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HISTORICAL, TOPOGRAPHICAL,
AND

STATISTICAL VIEW OF THE
UNITED STATES OF AMERICA

by

William Y/interbotham

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.venturers could reach in the time employed in their voyages, which was comprehended in a very small space. There appears no reafon to doubt of the discovery; but as the land was never colonized, nor any advantages made of it, it may fairly be conjectured, that they reached no farther than the barren country of Labrador. In stort, it is from a much later period that we must date the real discovery of America *.

Towards the clofe of the 14th century, the navigation of Europe was scarcely extended beyond the limits of the Mediterranean. The mariner's compass had been invented and in common use'for more than a century; yet with the help of this sure guide, prompted by the most ardent spirit of discovery, and encouraged by the patronage of princes, the mariners of thofe days rarely ventured from the sight of land. They acquired great applause by failing along the coast of Africa and discovering fome of the neighbouring islands; and aster pushing their researches with the greatest industry and perseverance for more than half a century, the Portuguese,' ,whq were the most fortunate and enterprising, extended their discoveries''Southward no farther than the equator.

The rich commodities of the East, had for several ages been brought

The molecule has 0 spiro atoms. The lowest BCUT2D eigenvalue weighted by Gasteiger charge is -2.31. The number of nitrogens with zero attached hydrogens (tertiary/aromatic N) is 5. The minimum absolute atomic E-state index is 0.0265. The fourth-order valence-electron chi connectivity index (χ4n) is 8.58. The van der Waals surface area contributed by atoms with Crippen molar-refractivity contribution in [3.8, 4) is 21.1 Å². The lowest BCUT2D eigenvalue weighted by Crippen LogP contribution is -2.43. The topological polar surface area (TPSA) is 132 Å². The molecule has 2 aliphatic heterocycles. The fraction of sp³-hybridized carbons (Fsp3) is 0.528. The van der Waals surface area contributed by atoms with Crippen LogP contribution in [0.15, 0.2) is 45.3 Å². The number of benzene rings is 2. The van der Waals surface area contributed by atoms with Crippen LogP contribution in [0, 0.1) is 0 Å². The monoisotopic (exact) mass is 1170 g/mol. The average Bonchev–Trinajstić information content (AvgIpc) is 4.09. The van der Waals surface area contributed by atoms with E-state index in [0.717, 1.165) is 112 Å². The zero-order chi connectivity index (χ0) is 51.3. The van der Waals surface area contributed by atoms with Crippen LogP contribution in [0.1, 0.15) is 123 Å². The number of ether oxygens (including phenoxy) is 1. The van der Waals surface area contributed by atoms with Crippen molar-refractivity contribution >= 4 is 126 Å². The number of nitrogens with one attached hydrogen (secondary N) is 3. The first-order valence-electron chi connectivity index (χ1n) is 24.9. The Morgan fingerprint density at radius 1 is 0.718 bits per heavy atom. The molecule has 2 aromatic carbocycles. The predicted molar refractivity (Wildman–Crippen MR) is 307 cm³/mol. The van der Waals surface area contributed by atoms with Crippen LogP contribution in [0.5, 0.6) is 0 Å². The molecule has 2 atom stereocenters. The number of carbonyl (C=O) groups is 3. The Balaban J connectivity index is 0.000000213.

into Europe by the way of the Red '£ca and the Mediterranean; and it
had now became the object of the Portuguese to sind a passage to India,
by failing roind the Southern extremity of Africa and then taking an
Eastern course. This great object engaged the general attention of
mankind, and drew into the Portuguese service adventurers from every
maritime nation in Europe. Every year added to their experience in
navigation, and seemed to promise a reward to their industry. The
profpect, however, cf arriving at. the Indies was extremely distant;
sifty years perseverance in the fame track, had brought them only to the
equator, and it was propable that as many more would elapse besore they
could accomplish their purpofe, had not Columbus, by an uncommon
exertion of genius, formed a design no less astonishing to the age in
which he lived, than benessicial to posterity.

Among the foreigners whom the fame of the discoveries made by the
Portuguese had allured into their service, was Christopher Colon or
Columbus, a subject of the republic of Genoa, Neither the time nor

• In the »d Vol. ol the Tranfactions os the Philofophical Society al Philadelphia,
Mr. Otto, in a Memoir on the Difcovery of America, strenuously contends, that one
Beh»m, a German, discovered the American Continent prior to its being discovered by
Columbus. For the ingenious arguments in support os this opinion, the reader is re-
serred to the Memoir.

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